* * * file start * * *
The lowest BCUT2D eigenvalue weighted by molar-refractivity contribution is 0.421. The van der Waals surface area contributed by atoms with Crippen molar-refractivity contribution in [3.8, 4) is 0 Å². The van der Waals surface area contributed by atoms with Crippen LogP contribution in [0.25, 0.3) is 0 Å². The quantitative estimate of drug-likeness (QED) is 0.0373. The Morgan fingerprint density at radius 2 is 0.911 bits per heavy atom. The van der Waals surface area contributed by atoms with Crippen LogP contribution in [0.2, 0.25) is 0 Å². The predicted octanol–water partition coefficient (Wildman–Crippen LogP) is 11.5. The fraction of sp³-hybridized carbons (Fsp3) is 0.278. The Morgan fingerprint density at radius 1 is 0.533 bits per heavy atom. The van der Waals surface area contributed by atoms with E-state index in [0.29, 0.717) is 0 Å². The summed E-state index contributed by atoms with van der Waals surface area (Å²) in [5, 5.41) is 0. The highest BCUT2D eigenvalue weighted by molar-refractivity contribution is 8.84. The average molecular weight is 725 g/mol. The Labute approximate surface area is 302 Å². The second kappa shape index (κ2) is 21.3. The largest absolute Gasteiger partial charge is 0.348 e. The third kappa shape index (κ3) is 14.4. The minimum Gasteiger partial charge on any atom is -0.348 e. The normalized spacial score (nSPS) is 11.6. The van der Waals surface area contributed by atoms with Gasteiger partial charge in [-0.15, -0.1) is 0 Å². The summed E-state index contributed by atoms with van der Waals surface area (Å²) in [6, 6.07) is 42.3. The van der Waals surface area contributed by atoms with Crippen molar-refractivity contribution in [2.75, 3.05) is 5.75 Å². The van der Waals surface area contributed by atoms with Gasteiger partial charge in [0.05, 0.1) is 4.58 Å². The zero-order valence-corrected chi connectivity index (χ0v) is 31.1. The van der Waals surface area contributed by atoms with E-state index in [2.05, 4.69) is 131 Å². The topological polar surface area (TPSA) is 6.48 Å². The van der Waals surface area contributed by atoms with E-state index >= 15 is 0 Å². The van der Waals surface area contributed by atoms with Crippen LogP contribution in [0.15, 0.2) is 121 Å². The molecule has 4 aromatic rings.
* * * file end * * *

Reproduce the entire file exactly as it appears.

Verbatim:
The lowest BCUT2D eigenvalue weighted by molar-refractivity contribution is 0.421. The van der Waals surface area contributed by atoms with Crippen molar-refractivity contribution in [3.8, 4) is 0 Å². The van der Waals surface area contributed by atoms with Crippen LogP contribution in [0.25, 0.3) is 0 Å². The quantitative estimate of drug-likeness (QED) is 0.0373. The Morgan fingerprint density at radius 2 is 0.911 bits per heavy atom. The van der Waals surface area contributed by atoms with Crippen LogP contribution in [0.2, 0.25) is 0 Å². The predicted octanol–water partition coefficient (Wildman–Crippen LogP) is 11.5. The fraction of sp³-hybridized carbons (Fsp3) is 0.278. The Morgan fingerprint density at radius 1 is 0.533 bits per heavy atom. The van der Waals surface area contributed by atoms with E-state index in [0.29, 0.717) is 0 Å². The summed E-state index contributed by atoms with van der Waals surface area (Å²) in [5, 5.41) is 0. The highest BCUT2D eigenvalue weighted by molar-refractivity contribution is 8.84. The average molecular weight is 725 g/mol. The Labute approximate surface area is 302 Å². The second kappa shape index (κ2) is 21.3. The largest absolute Gasteiger partial charge is 0.348 e. The third kappa shape index (κ3) is 14.4. The minimum Gasteiger partial charge on any atom is -0.348 e. The normalized spacial score (nSPS) is 11.6. The van der Waals surface area contributed by atoms with Gasteiger partial charge in [-0.15, -0.1) is 0 Å². The summed E-state index contributed by atoms with van der Waals surface area (Å²) in [6, 6.07) is 42.3. The van der Waals surface area contributed by atoms with Crippen molar-refractivity contribution in [2.75, 3.05) is 5.75 Å². The van der Waals surface area contributed by atoms with Gasteiger partial charge in [0.05, 0.1) is 4.58 Å². The zero-order valence-corrected chi connectivity index (χ0v) is 31.1. The van der Waals surface area contributed by atoms with E-state index in [2.05, 4.69) is 131 Å². The topological polar surface area (TPSA) is 6.48 Å². The van der Waals surface area contributed by atoms with E-state index >= 15 is 0 Å². The van der Waals surface area contributed by atoms with Crippen LogP contribution in [0.15, 0.2) is 121 Å². The molecule has 4 aromatic rings.